Becoming a U.S. citizen is a rewarding process, but it can be hard to navigate all of the different requirements and forms. Let’s take a look at the top 10 questions about becoming a U.S. citizen.
What are the ways to become a U.S. citizen?
There are two different ways to become a U.S. citizen: through birth or through naturalization.
If one of your parents is a U.S. citizen, you may have qualified to become a U.S. citizen at birth. If this is your case, and you’d like to claim your citizenship, you’ll have to file Form N-600 or N-600K. These forms are basically used to prove that at least one of your parents was a U.S. citizen and that you’re eligible for a Certificate of Citizenship.
Naturalization is the more common way of becoming a citizen. If you’re currently a permanent resident in the United States, the way to become a citizen is through the naturalization process. To do this, you’ll need to file Form N-400, Application for Naturalization.
If you are not currently a legal permanent resident, here is our ultimate guide on applying for legal permanent residency.
Why should I become a U.S. citizen?
There are lots of benefits to being a U.S. citizen. You get priority status when you petition to bring your family members to the United States, you get to vote, you can get a U.S. passport and use it for travelling abroad, and if your children are born overseas they receive U.S. citizenship automatically. You can also get a job in the federal government and run for office in the United States.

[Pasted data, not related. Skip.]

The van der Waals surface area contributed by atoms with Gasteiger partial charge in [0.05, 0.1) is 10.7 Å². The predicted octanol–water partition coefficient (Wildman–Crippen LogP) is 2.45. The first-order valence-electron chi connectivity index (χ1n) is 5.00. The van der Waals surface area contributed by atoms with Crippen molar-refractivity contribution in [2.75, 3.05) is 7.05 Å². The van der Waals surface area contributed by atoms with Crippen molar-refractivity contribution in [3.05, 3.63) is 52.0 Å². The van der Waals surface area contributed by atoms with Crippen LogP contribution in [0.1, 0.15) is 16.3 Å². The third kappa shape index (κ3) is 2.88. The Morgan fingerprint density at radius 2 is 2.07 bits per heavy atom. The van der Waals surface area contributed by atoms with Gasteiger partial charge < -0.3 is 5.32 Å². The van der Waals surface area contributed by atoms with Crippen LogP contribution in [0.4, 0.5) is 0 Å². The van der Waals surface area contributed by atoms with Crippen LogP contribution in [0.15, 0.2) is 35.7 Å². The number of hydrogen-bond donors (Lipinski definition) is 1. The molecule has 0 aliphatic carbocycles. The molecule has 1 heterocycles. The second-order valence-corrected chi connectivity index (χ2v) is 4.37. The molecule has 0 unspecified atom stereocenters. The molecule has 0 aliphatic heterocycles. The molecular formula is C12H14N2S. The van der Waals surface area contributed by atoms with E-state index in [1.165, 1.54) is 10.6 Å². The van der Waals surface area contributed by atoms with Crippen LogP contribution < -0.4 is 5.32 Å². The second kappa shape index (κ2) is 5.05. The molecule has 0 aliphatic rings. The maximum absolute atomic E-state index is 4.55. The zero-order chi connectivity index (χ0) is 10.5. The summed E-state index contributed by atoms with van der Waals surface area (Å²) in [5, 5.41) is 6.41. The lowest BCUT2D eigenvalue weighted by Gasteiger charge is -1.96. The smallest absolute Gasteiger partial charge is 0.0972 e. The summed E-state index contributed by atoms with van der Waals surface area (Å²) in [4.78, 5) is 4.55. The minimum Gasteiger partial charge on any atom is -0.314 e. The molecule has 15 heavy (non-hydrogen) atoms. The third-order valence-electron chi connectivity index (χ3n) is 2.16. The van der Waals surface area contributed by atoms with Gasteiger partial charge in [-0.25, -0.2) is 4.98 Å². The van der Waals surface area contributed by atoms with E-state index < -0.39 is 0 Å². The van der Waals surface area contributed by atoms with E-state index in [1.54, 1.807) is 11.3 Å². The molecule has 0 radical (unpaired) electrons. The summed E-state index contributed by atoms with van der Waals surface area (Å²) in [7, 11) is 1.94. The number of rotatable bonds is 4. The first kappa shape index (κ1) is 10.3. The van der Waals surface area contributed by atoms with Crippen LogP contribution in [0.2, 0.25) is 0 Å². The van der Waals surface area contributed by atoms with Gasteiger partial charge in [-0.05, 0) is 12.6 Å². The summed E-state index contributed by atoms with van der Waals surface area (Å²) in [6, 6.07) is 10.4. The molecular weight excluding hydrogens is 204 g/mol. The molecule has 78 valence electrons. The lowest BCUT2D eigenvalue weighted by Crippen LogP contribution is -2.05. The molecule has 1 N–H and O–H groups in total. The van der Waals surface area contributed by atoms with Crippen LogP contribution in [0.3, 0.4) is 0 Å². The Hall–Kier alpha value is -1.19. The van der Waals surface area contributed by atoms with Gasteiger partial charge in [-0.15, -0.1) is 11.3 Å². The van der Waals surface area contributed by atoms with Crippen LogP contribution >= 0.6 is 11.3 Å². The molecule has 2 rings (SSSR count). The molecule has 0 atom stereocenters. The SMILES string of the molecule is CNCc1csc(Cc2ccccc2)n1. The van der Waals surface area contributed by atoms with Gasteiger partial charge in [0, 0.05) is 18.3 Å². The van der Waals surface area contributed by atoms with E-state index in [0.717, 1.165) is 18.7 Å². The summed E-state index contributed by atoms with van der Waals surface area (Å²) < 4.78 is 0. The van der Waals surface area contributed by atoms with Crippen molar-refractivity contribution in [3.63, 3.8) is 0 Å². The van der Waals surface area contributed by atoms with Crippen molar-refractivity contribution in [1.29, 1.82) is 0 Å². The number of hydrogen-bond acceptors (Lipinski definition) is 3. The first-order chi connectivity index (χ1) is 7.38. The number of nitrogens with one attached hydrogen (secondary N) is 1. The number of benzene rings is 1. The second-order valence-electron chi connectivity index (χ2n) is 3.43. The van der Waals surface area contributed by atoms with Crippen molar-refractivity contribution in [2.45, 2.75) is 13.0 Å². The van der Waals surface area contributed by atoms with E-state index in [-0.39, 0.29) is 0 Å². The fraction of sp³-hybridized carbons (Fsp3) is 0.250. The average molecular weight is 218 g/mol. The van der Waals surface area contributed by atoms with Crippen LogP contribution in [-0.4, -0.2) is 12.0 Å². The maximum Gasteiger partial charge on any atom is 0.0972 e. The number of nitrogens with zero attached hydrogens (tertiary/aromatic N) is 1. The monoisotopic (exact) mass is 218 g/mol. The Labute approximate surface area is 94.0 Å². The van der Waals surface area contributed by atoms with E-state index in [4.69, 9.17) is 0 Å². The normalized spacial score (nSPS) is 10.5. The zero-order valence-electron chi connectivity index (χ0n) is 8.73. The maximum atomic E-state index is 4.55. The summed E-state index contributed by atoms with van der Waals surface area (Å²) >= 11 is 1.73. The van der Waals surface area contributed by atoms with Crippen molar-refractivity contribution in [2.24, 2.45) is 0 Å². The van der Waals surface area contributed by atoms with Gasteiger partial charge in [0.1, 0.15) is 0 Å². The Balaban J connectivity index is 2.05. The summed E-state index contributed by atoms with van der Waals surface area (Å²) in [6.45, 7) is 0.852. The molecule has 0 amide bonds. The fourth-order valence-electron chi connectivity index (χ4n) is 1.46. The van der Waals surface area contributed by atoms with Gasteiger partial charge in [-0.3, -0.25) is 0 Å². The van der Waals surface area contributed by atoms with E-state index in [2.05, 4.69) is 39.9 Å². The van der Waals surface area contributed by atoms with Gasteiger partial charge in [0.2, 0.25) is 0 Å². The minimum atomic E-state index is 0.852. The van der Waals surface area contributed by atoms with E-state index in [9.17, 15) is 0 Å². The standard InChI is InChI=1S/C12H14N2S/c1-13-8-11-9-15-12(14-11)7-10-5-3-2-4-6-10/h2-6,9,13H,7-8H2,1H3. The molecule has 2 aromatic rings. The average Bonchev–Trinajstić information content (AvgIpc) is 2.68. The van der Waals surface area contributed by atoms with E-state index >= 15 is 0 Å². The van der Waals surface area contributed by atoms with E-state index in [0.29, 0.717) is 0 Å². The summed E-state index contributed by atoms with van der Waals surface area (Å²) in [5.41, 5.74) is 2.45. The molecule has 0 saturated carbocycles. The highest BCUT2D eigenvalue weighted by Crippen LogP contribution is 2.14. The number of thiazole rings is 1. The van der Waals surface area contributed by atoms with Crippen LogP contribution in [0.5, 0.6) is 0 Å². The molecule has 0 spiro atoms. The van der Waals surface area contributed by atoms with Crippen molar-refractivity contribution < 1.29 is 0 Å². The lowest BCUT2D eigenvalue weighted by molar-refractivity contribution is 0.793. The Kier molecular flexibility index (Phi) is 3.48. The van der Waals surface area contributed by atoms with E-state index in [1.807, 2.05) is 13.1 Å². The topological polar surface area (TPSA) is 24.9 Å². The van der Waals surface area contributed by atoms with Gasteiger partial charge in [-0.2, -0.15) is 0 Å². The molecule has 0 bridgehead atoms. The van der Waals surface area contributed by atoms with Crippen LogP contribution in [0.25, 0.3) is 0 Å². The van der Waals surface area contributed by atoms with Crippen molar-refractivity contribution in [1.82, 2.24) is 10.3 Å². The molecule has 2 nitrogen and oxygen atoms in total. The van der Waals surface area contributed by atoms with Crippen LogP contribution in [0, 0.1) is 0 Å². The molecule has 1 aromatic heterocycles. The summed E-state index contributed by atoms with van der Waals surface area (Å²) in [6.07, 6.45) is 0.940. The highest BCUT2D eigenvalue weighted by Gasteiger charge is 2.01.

What responsibilities will I have as a U.S. citizen?
When you become a U.S. citizen, you commit to certain responsibilities. These include participating in the political process, doing jury duty when required, registering for the selective service (if you’re a male between the ages of 18-26), and promising to uphold the Constitution and laws of the United States.
What are the requirements to become a U.S. citizen?
To become a U.S. citizen through naturalization, you normally have to fulfill the following requirements:
- You have to be 18 years old or older,
- You need to be a green card holder for at least the 5 years leading up to your application for citizenship,
- During those 5 years, you need to have continuous residence in the United States,
- Also during those 5 years, you need to have been physically present in the U.S. for at least 30 months,
- You need to have lived in the same state or USCIS district for at least 3 months leading up to your application,
- Once you apply, you need to live continuously in the U.S. until the naturalization process is complete,
- You need to be a person of good moral character and committed to the principles in the U.S. Constitution, and
- You have to be able to speak, read and write basic English and have a basic understanding of U.S. history and government.